When you hear of Jurassic World and sexism, the thing you hear most is a woman runs in high heels. That isn’t sexism, that’s just a plot hole. There are worse examples of stupid representations of women than running in heels. And there are stupid representations of men too.
1. Men Shouldn’t Cry
The younger boy’s emotions are constantly corrected by the older boy, who represents older masculinity. In one scene, the boy breaks down about his parents divorcing. The older boy ignores or abuses him. The crying is an embarrassing barrier to the older boy acquiring women.
2. Never Too Early to Objectify Women
‘Acquiring’ is how this boy pursues girls. They are his objects. He stares at them—just stares—and rather than being uncomfortable, the girls enjoy it. That’s totally real life, right?
3. Women, And Their Bothersome Feelings
We are asked to feel sympathy for the burden of sentimentalism that’s been saddled on him by a needy girlfriend. Yep, he’s got a girlfriend back home while he tries to pick up chicks on holiday—something she’s probably not aware of.
4. No Madonna vs. Whore, Just Damsel vs. Detached
Women are either blubbering, whimpering messes, or cold, detached androids. Move over Madonna-whore, welcome 'damsel-detached'. You either need a man, or you’re frigid. It’s high school all over again.
5. Don’t Want to F**k? You’ve Got Problems
Claire, the female 'lead', who had previously rejected advances by Chris Pratt's character, has her sexuality questioned. She must be asexual for not accepting him. This was part of the scene that Joss Whedon decried as 70s’ sexism.
6. Shh, The Men Are Talking
When serious talk happens, women are sidelined. In one scene, Chris Pratt's navy hero (giving himself the nickname alpha...I can’t even), after getting nowhere with Claire (who is all but hysterical), walks straight-up to the man in the room—where the real power resides.
7. Strong Females = 0, Strong Males = 4+
There’s no strong female character, which doesn't always need to happen, but there’s several strong males: the military guy, the navy hero, the park owner, the scientist…it goes on.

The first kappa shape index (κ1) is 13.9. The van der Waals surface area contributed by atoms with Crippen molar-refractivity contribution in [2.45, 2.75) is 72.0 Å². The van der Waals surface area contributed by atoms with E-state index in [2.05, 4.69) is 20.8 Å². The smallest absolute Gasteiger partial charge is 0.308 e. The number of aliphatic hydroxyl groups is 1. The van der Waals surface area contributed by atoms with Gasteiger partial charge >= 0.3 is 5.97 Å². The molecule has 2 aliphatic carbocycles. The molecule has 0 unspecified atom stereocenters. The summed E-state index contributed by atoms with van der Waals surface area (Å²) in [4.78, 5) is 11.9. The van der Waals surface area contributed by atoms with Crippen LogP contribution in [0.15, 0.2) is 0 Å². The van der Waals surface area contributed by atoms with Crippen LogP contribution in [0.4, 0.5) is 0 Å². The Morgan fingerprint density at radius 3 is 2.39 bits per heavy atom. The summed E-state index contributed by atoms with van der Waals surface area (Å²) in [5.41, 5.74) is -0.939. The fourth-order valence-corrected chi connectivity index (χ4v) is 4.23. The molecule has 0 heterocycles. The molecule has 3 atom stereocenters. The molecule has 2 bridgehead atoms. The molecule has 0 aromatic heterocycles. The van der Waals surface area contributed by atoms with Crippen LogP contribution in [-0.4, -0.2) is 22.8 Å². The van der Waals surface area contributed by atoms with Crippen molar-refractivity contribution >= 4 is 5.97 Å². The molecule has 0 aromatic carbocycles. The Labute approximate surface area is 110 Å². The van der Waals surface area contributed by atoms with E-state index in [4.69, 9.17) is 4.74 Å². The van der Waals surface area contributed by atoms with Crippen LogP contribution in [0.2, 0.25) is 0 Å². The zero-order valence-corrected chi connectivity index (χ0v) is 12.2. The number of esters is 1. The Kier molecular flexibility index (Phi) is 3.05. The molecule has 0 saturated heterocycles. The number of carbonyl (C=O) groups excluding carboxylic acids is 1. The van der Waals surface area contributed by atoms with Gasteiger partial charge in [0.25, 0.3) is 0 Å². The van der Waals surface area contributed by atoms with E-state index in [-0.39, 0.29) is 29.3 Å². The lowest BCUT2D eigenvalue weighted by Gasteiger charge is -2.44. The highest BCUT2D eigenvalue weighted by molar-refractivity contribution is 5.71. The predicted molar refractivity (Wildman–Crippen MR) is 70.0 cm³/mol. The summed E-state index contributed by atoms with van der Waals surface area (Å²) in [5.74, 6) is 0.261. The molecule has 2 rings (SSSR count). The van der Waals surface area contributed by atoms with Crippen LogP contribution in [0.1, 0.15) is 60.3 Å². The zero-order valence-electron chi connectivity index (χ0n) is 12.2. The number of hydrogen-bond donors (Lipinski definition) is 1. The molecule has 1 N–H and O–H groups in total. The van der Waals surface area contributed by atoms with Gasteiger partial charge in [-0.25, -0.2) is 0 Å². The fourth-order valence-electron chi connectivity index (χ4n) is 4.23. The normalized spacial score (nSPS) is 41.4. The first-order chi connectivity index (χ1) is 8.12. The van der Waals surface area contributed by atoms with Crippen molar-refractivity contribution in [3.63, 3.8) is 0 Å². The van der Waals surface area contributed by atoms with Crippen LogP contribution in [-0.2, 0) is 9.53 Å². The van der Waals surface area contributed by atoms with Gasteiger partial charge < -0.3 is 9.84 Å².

8. How is Claire So Useless?
While Claire is not effective, it’s truly amazing just how impotent she is when you consider her position and experience. She’s the chief operations officer—of anyone on the island, she should know at least a tiny bit about how to deal with this situation—and yet she has no idea. None. Her solutions are useless. She crumbles almost instantly that the going gets tough.
9. Men Just Know Stuff in Their Guts
And who does she run to? Alpha Male. Who hasn’t demonstrated any skills nor ability to deal with the problem to date. Except for bravado. But that’s all you need, right?
10. No Kids = No Humanity
Being childless, Claire shows much less concern for the loss of life than others. That's until she discovers her womanhood and connects with the fear of losing her nephews. It’s then that she realises the importance of human life. Because of course, childless people couldn’t care less about the loss of life. We let people die all the time, what do we care?
11. Women Need to Mother
We have to sit through Claire's sister explicitly pressuring her to endure childbirth before the sister invariably breaks down, such is her fragility. It’s not even quite clear what she’s crying about. She’s just a mess.
12. Knowing Her Place As A Mother